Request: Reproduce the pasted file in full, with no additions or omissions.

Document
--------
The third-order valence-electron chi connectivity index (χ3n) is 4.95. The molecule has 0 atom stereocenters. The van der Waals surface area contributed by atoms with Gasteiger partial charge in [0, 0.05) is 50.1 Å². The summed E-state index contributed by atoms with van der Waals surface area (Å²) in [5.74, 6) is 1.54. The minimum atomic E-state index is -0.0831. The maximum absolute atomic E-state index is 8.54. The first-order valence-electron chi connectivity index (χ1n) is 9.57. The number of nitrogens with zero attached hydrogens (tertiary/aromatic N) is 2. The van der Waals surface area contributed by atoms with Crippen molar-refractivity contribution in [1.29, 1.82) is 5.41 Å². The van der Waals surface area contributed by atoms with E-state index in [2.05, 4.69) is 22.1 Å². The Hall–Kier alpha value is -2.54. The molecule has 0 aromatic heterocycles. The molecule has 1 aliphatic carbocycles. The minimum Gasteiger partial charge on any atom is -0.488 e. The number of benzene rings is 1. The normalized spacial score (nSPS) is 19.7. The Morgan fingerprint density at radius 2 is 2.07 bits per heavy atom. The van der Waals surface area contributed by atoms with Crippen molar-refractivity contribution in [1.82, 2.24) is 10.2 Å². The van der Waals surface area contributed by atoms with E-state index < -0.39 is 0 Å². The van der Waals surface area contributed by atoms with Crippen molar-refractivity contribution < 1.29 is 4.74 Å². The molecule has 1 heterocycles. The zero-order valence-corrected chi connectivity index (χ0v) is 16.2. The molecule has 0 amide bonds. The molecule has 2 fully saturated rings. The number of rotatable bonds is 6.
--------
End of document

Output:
The third-order valence-electron chi connectivity index (χ3n) is 4.95. The molecule has 0 atom stereocenters. The van der Waals surface area contributed by atoms with Gasteiger partial charge in [0, 0.05) is 50.1 Å². The summed E-state index contributed by atoms with van der Waals surface area (Å²) in [5.74, 6) is 1.54. The minimum atomic E-state index is -0.0831. The maximum absolute atomic E-state index is 8.54. The first-order valence-electron chi connectivity index (χ1n) is 9.57. The number of nitrogens with zero attached hydrogens (tertiary/aromatic N) is 2. The van der Waals surface area contributed by atoms with Crippen molar-refractivity contribution in [1.29, 1.82) is 5.41 Å². The van der Waals surface area contributed by atoms with E-state index in [2.05, 4.69) is 22.1 Å². The Hall–Kier alpha value is -2.54. The molecule has 0 aromatic heterocycles. The molecule has 1 aliphatic carbocycles. The minimum Gasteiger partial charge on any atom is -0.488 e. The number of benzene rings is 1. The normalized spacial score (nSPS) is 19.7. The Morgan fingerprint density at radius 2 is 2.07 bits per heavy atom. The van der Waals surface area contributed by atoms with Crippen molar-refractivity contribution in [1.82, 2.24) is 10.2 Å². The van der Waals surface area contributed by atoms with E-state index < -0.39 is 0 Å². The van der Waals surface area contributed by atoms with Crippen molar-refractivity contribution < 1.29 is 4.74 Å². The molecule has 1 heterocycles. The zero-order valence-corrected chi connectivity index (χ0v) is 16.2. The molecule has 0 amide bonds. The molecule has 2 fully saturated rings. The number of rotatable bonds is 6.